The four described methods for concentration and extraction of SARS-CoV-2 RNA demonstrated significant differences in the efficiency of the procedures. The data obtained by our team show that it can vary up to 7.5 times when using a polymerase that has been adapted to the presence of inhibitors. The differences when performing RT-PCR detection with a kit that is not optimized for working with wastewater reached 31 times, and the efficiency of recovery of viral RNA didn’t exceed 1.9%. These results were due to the presence of inhibitors in the wastewater. This highlights the need to evaluate the role of such compounds in COVID-19 monitoring in similar samples.
The most important finding from our experiments is that the optimal strategy to avoid the inhibitors in wastewater is the use of specialized RT-qPCR systems with polymerases, specifically optimized for this sample type. The alternative approaches, such as dilution of the isolated TNAs or the application of specialized kits for sample purification, showed significantly worse and, most importantly, non-reproducible results.
The results obtained in the present study open new possibilities for a reliable detection of SARS-CoV-2 in the wastewaters of big cities despite the various inhibitors present there (desinfectants, antibiotics, steroid hormones, dyes, microplastics and other xenobiotics). It demonstrates that inhibitors sometimes have a crucial role in the detection of viral genetic material. Our results provide evidence that when selecting a methodology for testing SARS-CoV-2 levels, this factor should be of leading importance. The data presented in the present study indicate that it has the potential to carry more weight than the choice of sample concentration method.

Author Contributions

Conceptualization, Y.T. and M.B.; methodology, M.B. and S.P.; validation, M.B., S.P. and V.S.; investigation, M.B., S.P. and V.S.; resources, Y.T., S.P. and V.S.; data curation, M.B. and S.P.; writing—original draft preparation, M.B., S.P. and Y.T.; writing—review and editing, Y.T., M.B., S.P. and V.S.; supervision, Y.T. and V.S.; funding acquisition, Y.T. All authors have read and agreed to the published version of the manuscript.


This investigation has been supported financially by the Operational Program ‘Science and education for smart growth’, co-financed by the European Union through the European structural and investment funds, project BG05M2OP001-1.002-0019: ‘Clean Technologies for Sustainable Environment—Waters, Waste, Energy for a Circular Economy’ and by Grant D01-217/30 November 2018 and agreement D01-278/3 December 2021 under the National Research Programme “Innovative Low-Toxic Bioactive Systems for Precision Medicine (BioActiveMed)” approved by DCM # 658/14 September 2018.

Data Availability Statement

Data is contained within the article.


The authors of this study express their gratitude to Olivia Fechtnerand Murat Kirtay (Promega GmbH) for their help in supplying the PCR inhibitor-resistant materials.

Conflicts of Interest

The authors declare that they have no conflict of interest. The funders had no role in the design of the study; in the collection, analyses, or interpretation of data; in the writing of the manuscript; or in the decision to publish the results.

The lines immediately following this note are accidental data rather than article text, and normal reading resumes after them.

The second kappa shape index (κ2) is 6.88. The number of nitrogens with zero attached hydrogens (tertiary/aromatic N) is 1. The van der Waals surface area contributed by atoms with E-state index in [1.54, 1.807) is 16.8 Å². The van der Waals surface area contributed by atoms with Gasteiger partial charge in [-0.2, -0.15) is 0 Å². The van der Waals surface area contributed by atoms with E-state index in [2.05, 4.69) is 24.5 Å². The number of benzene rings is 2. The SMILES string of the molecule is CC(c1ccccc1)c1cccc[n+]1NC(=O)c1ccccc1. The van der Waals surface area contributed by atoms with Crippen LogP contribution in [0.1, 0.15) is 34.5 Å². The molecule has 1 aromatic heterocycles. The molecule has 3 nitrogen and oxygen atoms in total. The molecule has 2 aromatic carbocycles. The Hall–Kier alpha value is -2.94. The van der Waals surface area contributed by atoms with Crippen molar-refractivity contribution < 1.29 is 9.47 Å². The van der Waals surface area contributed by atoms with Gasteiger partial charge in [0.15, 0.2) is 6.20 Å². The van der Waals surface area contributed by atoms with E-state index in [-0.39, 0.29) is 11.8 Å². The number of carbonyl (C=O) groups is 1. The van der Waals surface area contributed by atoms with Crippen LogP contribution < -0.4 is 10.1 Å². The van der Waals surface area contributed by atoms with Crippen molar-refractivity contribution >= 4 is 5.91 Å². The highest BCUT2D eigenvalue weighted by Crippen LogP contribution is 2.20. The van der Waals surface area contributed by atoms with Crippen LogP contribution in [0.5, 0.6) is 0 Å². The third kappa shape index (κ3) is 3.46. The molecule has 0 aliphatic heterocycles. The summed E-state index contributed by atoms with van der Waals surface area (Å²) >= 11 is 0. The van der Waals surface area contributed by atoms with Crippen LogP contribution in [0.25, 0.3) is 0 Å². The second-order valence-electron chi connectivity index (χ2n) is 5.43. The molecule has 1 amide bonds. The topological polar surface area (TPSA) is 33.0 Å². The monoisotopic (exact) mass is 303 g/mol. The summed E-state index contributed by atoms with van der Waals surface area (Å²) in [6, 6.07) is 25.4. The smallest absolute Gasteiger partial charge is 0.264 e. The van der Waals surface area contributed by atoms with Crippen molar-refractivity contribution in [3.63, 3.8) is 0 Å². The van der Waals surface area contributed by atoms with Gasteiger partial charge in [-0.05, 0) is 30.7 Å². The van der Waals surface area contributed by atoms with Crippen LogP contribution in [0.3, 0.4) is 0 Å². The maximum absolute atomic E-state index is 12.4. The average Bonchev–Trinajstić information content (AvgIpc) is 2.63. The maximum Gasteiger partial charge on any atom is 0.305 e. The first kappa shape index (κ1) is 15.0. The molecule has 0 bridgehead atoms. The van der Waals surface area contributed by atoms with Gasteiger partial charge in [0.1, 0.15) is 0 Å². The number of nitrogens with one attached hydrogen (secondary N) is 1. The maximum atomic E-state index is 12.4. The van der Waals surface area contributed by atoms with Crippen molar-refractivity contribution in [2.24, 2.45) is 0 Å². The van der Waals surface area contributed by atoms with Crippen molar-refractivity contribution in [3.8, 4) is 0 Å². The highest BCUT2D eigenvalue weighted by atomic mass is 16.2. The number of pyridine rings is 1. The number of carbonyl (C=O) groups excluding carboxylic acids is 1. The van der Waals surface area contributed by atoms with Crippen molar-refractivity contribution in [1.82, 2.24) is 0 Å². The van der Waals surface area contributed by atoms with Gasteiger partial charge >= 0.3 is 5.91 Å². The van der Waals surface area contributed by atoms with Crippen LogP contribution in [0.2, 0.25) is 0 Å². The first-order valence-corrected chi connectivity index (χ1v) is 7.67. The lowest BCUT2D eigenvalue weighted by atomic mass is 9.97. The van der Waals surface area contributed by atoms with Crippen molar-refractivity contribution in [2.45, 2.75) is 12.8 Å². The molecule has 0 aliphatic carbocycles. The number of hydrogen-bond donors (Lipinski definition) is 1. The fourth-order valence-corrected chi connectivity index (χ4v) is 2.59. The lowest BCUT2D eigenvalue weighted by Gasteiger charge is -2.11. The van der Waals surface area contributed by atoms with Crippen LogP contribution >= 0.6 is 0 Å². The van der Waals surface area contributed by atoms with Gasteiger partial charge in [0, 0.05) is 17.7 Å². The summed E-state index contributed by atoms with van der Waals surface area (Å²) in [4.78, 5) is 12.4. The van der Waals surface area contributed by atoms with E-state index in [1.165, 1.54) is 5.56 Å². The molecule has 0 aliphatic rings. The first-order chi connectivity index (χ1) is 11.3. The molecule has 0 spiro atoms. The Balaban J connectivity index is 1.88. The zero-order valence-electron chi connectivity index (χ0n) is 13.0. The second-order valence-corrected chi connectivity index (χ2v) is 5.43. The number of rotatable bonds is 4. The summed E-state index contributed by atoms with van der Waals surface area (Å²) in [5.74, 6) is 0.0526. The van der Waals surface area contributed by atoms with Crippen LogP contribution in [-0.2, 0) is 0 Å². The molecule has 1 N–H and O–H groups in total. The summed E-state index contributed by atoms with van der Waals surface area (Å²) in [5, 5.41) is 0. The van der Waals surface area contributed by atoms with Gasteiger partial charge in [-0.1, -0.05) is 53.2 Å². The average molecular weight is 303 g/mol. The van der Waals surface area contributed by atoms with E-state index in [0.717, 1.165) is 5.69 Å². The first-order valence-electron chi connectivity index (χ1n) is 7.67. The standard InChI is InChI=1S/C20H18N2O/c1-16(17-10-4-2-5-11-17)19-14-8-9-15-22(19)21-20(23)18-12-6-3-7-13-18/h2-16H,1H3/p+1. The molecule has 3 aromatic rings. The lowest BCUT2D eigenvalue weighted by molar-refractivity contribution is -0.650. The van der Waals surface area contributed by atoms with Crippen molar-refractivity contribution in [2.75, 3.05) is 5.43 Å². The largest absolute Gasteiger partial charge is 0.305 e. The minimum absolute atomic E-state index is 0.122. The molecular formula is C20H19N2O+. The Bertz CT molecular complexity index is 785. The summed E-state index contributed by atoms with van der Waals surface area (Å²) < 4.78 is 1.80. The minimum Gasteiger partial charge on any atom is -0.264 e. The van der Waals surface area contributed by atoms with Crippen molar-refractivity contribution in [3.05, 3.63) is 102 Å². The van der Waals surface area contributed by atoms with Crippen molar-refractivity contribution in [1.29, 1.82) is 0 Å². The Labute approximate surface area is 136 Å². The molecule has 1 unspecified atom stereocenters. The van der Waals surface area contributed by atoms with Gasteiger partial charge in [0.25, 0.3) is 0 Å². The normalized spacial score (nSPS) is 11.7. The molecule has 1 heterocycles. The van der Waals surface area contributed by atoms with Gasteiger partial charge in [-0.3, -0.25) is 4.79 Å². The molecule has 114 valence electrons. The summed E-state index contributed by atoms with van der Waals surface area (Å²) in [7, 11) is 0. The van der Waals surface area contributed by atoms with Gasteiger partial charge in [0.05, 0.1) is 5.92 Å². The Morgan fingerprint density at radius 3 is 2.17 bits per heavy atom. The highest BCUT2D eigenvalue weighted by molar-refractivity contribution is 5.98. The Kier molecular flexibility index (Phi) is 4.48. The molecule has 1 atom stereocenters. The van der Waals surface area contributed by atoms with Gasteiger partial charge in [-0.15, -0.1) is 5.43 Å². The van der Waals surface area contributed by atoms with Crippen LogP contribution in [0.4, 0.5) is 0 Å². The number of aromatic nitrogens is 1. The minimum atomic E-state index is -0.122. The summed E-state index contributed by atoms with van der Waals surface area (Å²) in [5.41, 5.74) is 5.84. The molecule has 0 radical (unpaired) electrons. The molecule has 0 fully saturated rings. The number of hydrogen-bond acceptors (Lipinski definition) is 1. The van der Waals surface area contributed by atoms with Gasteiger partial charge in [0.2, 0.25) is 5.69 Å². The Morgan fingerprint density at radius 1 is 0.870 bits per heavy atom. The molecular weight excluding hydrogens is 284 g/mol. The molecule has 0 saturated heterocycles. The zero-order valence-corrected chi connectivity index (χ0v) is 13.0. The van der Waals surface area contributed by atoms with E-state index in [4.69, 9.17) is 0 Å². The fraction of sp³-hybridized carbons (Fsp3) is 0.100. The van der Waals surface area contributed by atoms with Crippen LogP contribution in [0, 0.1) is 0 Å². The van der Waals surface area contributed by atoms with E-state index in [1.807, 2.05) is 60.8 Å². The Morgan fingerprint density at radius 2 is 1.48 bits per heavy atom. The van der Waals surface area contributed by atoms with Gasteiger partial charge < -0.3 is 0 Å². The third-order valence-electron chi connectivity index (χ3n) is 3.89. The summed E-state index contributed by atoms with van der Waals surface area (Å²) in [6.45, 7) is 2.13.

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Figure 1. Experimental design.
Figure 1. Experimental design.
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Figure 2. Satellite image of the WWTP of Sofia city [33].
Figure 2. Satellite image of the WWTP of Sofia city [33].
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Table 1. Efficiency of recovering viral RNA gene copies with different concentration methods by using conventional RT-qPCR and RT-qPCR with polymerase optimized for wastewater detection.
Table 1. Efficiency of recovering viral RNA gene copies with different concentration methods by using conventional RT-qPCR and RT-qPCR with polymerase optimized for wastewater detection.
PEG * ConcentrationSilica-Based ColumnsUltrafiltrationMCE Filtration
qPCR with inhibitor tolerant polymeraseInitial volume of the sample, mL100 mL40 mL50 mL50 mL
Need for a separate TNA extraction kityesnoyesyes
Efficiency of recovery, %22.46%70.66%14.69%9.48%
qPCR with conventional polymeraseInitial volume of the sample, mL100 mL50 mL50 mL50 mL
Need for a separate TNA extraction kityesnoyesyes
Efficiency of recovery, %0.19%1.02%1.88%0.06%
Note(s): * PEG—polyethylene glycol; MCE—mixed cellulose esters; TNA—total nucleic acids.
Table 2. Comparison of the data obtained with other studies.
Table 2. Comparison of the data obtained with other studies.
Concentration MethodVirusType of MatrixInitial Volume of the Sample, mLEfficiency of Virus Recovery, %Reference
PEG precipitation Severe acute respiratory syndrome Coronavirus 2 (SARS-CoV-2)Wastewater from municipal WWTP105 mL22.46%This study *
Severe acute respiratory syndrome Coronavirus (SARSCoV)Hospital wastewater100 mL1.02%Wang, 2005 [19]
Transmissible gastroenteritis virus (Coronaviridae)Cell cultureArtificial wastewater with 1.78 × 106 TCID50/L51%Blanco, 2019 [35]
Murine hepatitis virusWastewater from municipal WWTP250 mL~6%Ye, 2016 [36]
Murine hepatitis virusWastewater from municipal WWTP50 mL44.0% Ahmed, 2020 [17]
Severe acute respiratory syndrome Coronavirus 2 (SARS-CoV-2)Wastewater from municipal WWTP80–250 mL1%–76%Pellegrinelli, 2022 [37]
Severe acute respiratory syndrome Coronavirus 2 (SARS-CoV-2)Wastewater from municipal WWTP100 mL27.5%–56.7%Sapula, 2021 [38]
UltrafiltrationSevere acute respiratory syndrome Coronavirus 2 (SARS-CoV-2)Wastewater from municipal WWTP50 ml14.69%This study *
Murine hepatitis virusWastewater from municipal WWTP50 mL56.0% Ahmed, 2020 [17]
added as a surrogate for SARS-CoV-2